Ground will be broken in fall of 2014 on a $2.4 million construction project along South Putt Corners Road to Main Street that could ultimately facilitate business expansion in the area, Deputy Mayor Rebecca Rotzler said.
Rotzler said the project, mainly funded through New York State Department of Transportation’s Traffic Improvement Program (TIP) with about $120,000 covered by Ulster County, includes the creation of six-foot-wide shoulders and turning lanes on Route 32 and into New Paltz High School.
Rotzler said the improvements will provide opportunities to expand the area’s outdoor recreational facilities, as the increase in shoulders and bike lanes improves the safety of the area.
“The project has been under discussion for a good number of years in recognition of the fact that having our high school accessible by a long road without shoulders presents a great danger to students who walk or bike to school,” Rotzler said.
In addition to those safety factors, Rotzler said the project will improve the maneuvering of safety vehicles as the police department is located in the area.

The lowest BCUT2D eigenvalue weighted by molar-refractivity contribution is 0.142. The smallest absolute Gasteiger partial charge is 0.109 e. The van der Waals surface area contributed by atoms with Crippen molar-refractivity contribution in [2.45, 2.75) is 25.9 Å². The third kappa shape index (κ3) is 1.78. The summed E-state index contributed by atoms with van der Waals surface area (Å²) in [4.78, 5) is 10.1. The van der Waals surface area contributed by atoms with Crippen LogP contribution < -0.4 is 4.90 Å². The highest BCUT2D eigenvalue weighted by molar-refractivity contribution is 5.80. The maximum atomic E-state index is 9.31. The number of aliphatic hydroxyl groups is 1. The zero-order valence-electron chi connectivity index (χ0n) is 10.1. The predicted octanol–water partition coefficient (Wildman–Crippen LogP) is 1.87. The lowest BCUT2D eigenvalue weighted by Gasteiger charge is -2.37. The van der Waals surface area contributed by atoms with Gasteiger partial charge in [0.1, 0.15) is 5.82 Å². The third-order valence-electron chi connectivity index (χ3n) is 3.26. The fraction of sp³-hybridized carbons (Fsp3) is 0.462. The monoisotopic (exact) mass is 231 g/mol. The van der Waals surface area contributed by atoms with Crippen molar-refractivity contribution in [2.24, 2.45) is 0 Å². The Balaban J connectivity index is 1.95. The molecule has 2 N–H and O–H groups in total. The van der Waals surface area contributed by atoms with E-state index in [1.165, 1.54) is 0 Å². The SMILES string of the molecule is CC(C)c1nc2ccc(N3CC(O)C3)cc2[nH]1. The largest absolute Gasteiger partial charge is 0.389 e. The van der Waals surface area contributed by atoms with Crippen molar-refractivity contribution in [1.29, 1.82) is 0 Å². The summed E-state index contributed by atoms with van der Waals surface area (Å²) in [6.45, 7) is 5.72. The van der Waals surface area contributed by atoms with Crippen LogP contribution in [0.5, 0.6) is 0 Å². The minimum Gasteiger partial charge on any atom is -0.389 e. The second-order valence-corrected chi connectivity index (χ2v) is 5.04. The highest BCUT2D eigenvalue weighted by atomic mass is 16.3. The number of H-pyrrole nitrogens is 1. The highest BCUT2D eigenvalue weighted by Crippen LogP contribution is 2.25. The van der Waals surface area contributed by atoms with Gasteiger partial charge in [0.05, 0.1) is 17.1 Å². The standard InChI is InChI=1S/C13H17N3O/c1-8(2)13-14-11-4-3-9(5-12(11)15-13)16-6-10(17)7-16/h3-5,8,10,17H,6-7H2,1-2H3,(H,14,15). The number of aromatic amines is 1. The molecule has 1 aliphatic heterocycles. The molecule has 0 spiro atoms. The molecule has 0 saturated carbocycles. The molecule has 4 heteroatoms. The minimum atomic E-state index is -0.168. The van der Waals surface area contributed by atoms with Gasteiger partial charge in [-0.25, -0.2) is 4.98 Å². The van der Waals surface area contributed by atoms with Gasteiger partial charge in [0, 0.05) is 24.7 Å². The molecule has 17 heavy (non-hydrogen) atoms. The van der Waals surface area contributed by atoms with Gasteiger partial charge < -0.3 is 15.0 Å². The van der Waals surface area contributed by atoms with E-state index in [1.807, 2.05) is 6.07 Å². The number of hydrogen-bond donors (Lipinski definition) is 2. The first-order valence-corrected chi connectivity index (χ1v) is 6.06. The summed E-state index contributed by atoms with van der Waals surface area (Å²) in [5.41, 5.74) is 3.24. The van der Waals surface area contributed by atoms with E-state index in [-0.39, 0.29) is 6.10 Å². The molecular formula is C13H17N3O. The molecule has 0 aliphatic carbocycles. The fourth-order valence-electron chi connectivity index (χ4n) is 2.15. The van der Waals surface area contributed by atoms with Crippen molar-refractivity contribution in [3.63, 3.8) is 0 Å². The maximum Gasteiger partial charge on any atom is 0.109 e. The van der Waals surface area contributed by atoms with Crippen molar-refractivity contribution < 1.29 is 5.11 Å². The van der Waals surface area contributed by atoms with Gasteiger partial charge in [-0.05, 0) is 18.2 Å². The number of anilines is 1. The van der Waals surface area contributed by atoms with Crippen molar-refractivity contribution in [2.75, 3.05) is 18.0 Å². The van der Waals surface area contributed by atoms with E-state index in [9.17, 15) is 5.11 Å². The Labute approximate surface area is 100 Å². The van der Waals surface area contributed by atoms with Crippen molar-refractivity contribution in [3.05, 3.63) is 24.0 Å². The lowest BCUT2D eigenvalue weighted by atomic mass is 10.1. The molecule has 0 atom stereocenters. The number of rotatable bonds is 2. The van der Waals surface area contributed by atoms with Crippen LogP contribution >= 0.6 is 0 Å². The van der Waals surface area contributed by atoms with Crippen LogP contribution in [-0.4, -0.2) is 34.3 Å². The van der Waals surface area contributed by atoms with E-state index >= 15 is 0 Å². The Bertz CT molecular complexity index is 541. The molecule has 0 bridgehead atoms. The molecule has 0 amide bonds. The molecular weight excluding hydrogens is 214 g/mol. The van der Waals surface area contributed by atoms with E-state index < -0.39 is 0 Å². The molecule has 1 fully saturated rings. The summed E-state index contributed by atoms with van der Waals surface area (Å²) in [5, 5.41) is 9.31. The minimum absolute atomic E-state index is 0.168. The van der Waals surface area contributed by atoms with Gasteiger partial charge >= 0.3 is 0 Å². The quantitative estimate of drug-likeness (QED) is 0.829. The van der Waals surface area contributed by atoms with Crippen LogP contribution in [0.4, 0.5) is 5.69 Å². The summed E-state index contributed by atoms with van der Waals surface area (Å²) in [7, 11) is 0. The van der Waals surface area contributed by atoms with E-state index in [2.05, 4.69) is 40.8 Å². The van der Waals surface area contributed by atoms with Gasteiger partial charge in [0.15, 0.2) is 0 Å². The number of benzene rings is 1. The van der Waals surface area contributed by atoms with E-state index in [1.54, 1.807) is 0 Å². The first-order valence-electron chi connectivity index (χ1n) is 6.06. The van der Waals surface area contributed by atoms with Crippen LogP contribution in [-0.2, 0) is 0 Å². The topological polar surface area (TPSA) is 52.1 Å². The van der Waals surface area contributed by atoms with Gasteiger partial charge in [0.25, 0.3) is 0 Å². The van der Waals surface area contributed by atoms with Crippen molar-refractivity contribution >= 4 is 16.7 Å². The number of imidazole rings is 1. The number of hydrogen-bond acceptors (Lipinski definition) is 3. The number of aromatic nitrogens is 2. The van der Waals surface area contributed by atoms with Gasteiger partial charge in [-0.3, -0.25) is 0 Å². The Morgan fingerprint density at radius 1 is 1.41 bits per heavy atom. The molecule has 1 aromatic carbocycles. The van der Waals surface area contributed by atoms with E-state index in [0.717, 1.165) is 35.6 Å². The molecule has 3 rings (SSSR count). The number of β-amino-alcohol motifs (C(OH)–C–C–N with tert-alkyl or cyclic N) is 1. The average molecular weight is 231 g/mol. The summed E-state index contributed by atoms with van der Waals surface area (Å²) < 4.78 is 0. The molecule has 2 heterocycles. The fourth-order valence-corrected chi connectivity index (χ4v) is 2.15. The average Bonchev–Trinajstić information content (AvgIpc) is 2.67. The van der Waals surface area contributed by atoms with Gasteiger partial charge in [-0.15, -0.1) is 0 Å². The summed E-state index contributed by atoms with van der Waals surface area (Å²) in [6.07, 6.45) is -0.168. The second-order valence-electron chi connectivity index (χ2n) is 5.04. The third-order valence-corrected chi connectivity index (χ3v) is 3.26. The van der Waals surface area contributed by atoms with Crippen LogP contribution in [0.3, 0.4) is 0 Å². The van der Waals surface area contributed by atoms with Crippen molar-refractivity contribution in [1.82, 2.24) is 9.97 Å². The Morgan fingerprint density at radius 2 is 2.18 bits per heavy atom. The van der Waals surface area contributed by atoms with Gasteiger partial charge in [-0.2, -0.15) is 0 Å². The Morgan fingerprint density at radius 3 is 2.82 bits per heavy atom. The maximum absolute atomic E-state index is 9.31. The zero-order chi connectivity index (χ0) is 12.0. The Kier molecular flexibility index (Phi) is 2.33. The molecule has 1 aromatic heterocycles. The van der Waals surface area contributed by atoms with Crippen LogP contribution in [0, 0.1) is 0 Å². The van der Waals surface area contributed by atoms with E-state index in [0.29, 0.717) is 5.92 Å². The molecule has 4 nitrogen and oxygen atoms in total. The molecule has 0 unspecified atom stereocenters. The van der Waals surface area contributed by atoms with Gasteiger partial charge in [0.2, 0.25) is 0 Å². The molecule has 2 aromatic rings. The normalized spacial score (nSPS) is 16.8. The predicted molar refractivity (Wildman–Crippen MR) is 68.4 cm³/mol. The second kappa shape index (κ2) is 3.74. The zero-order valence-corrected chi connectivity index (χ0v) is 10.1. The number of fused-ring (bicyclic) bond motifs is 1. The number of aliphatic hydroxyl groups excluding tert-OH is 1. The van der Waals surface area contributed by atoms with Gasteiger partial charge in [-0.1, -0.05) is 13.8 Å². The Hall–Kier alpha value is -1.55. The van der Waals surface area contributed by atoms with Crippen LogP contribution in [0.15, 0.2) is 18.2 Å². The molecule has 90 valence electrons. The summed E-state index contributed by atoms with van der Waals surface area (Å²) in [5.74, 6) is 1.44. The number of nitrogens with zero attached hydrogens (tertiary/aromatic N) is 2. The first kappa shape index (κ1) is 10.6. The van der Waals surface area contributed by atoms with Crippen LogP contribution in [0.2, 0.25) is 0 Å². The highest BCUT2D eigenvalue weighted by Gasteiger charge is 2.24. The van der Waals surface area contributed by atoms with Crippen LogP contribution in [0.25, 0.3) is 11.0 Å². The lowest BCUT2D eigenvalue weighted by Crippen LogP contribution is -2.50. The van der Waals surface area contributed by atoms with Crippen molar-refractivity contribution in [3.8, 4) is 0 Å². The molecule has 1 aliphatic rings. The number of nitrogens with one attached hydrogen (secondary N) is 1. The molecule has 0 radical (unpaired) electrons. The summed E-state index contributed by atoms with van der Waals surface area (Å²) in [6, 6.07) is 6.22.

Former School Board President Don Kerr is the leader of a group of citizens “from diverse backgrounds” looking to put in place the infrastructure that would bring business expansion to the area. The group — made up of republican, democrat, green and independent party members -— hopes the growth will alleviate the pressure on New Paltz tax-payers, Kerr said.
“When republicans, democrats, greens and independents come together, it’s rare,” Kerr said. “We just want to make damn sure the task comes to fruition.”
Kerr said the ideal businesses would be “mid-sized” and “in line with the community’s standards” and that the larger scale corporations, similar to Walmart, would not make it past the planning board.
“We don’t have bigger businesses in New Paltz and never will. We’re mostly small mom-and-pop shops,” Kerr said. “But since 16 percent of people are paying 100 percent of the taxes, we need this expansion to bring in the tax dollars.”
Kerr said the expansion could include businesses like a drive-in movie theater or a performing arts center to stimulate the commerce in the area and bring in additional tax money.
“It’s one practical thing we [as a community] can agree on,” Kerr said. “We need a source of tax revenue to ensure I can live in my house and my neighbor can live in his house well into our old age.”